With 7 billion mouths to feed around the world, and at least 1 billion of them mostly empty, it’s astounding that 30 to 50 percent of food produced globally is never consumed, according to a report released last month in the U.K.
In the U.S., we throw away 40 percent of our food, according to the Natural Resources Defense Council. The blame for this atrocious level of waste can be equally distributed among the entire food supply chain, from the farm to the supermarket to the restaurant to our homes.
And it’s costing us an arm and a leg. Specifically, 25 percent of our freshwater, 4 percent of our oil, $165 billion per year for purchased food that’s never eaten, $750 million per year to dispose of that food, and 33 million tons of landfill waste, which, by the way, decomposes and produces methane, a much more potent greenhouse gas than carbon dioxide.
Fortunately, we’re all starting to take this inefficiency seriously, with cities and states introducing, or considering, policies to curb or ban food waste, and social entrepreneurs working on creative solutions to recovering perfectly fine, yet-soon-to-be-discarded foods and redistributing them to the hungry in their communities.
The latest young sensation on this scene is Dana Frasz, founder of Food Shift, a nonprofit currently piloting a food recovery program with several partners in Oakland.
Before launching the pilot program recently, Frasz spent more than a year speaking, showing films, and hosting events to raise awareness and offer solutions to the food waste problem, which, she believes, does not get the public attention it deserves.
“This problem has been nagging me for 11 years,” Frasz said. “I’ve been so perplexed by this paradox of so many people going hungry when there’s so much wasted food.”
Her goal is to find an efficient model for professional food recovery services. “The traditional model has limitations that don’t allow it to expand and scale to a massive level,” Frasz said.
She explained that existing food recovery organizations provide a free service by relying mostly on volunteers. An example of this is the very successful Food Runners in San Francisco, which is recovering 10 tons of edible food from grocery stores and restaurants every week and delivering it to organizations that are feeding the hungry.
She hopes that Food Shift can develop a sustainable revenue stream that will support full time staff, including the very same people the organization serves.
Food Shift could do this through several potential sources, Frasz explained, like donations, fees for food waste pickup, and more creative ventures, like partnering with popular prepared-food vendors at local farmers markets to create and sell tasty concoctions made using ingredients from some of its donated food.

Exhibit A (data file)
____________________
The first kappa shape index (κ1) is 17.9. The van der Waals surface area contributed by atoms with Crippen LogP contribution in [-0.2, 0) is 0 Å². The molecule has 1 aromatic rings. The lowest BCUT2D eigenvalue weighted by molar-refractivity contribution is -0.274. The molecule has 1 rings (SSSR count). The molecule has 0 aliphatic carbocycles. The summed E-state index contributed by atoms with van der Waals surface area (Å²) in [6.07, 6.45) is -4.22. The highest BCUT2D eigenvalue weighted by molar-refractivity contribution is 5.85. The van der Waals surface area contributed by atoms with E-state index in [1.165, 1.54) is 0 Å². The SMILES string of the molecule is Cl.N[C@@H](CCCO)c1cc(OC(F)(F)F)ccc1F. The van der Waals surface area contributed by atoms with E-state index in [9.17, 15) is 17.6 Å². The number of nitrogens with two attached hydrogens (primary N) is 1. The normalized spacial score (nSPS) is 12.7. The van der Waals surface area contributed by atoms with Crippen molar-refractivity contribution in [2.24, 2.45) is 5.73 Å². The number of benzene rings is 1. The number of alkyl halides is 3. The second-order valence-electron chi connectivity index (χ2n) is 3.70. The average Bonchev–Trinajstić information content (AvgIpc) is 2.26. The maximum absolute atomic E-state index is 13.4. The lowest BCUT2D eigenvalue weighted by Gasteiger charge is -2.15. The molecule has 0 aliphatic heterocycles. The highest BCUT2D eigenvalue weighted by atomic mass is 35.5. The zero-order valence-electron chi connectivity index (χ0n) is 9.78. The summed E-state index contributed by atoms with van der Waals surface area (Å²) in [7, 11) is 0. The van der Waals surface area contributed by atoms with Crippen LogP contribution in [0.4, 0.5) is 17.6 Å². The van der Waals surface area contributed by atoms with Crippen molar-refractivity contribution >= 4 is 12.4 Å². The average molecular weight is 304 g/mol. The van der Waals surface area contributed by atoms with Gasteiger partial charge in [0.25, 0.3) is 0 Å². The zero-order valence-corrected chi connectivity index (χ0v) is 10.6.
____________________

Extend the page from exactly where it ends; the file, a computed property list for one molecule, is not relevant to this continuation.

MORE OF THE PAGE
Today, the organization is experimenting with food donations from an Adronico’s Community Markets store in Berkeley, with occasional donations from Three Stone Hearth community kitchen in Berkeley and Full Circle organic produce delivery service in San Francisco, which, just last week, dropped off 325 pounds of produce in Frasz’s kitchen.
The recipient of these copious donations is the Society of St. Vincent de Paul, which serves the low-income community of the Bay Area’s Alameda County. According to its website, the organization serves about 1,000 hot meals a day.
Food Shift is not charging fees for pickup yet, because it’s working with Adronico’s to determine what those will be. The partners have agreed to share details of their expenses around this project to help Food Shift determine a fair fee structure.
Frasz admits that the waste pickup fees will be a tough sell (even though they’re 100 percent deductible), particularly in cities that charge a fixed fee, or through taxes, for unlimited waste pickup. So the incentive for businesses to spend more money to separate food waste and have it removed is minimal, and for now, mostly based on goodwill.
Luckily for Frasz, some cities and states have already implemented, or are considering, trash policies that would work in Food Shift’s favor by treating waste the same as utilities like water and electricity, which are charged by unit of consumption. (In fact, Massachusetts is planning to ban food waste altogether.)
An example of such a policy is called “Pay-As-You-Throw (PAYT),” which, as the name implies, requires residents and businesses to pay trash removal fees that are commensurate with the amount they generate. Communities — like Concord, N.H. and San Jose, Calif. — that use the PAYT system generate about 49 percent less waste than those that don’t, according to the EPA. Obviously, they must have robust composting and recycling programs in place for this to work.
It’s no surprise that Frasz’s work has already generated a lot of interest. She’s raised $20,000 from Clif Bar Family Foundation; StopWaste.org; a sponsorship from Commonwealth, a restaurant in San Francisco; and a few other sources. The Oakland Unified School District even approached her about managing a food recovery program for its 80 locations, unfortunately for free.
This year, Frasz hopes to raise $200,000 to pay for three directors, one driver, and other operating expenses. Right now, no one is paid, and Frasz and a program director take care of all food pickups and drop-offs, using their personal cars. In fact, she also hopes to stop using her car and leasing refrigerated vehicles, instead, ideally through the support of sponsors like U-Haul or Bon Appetit Management Company, for example.
Food Shift has also partnered with Oakland Food Policy Council to conduct a comprehensive research project looking at where the food waste and recovery industry is stuck, both on a national and local level. They hope to publish their results by June.
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[Image credit: eatwell.in, Flickr]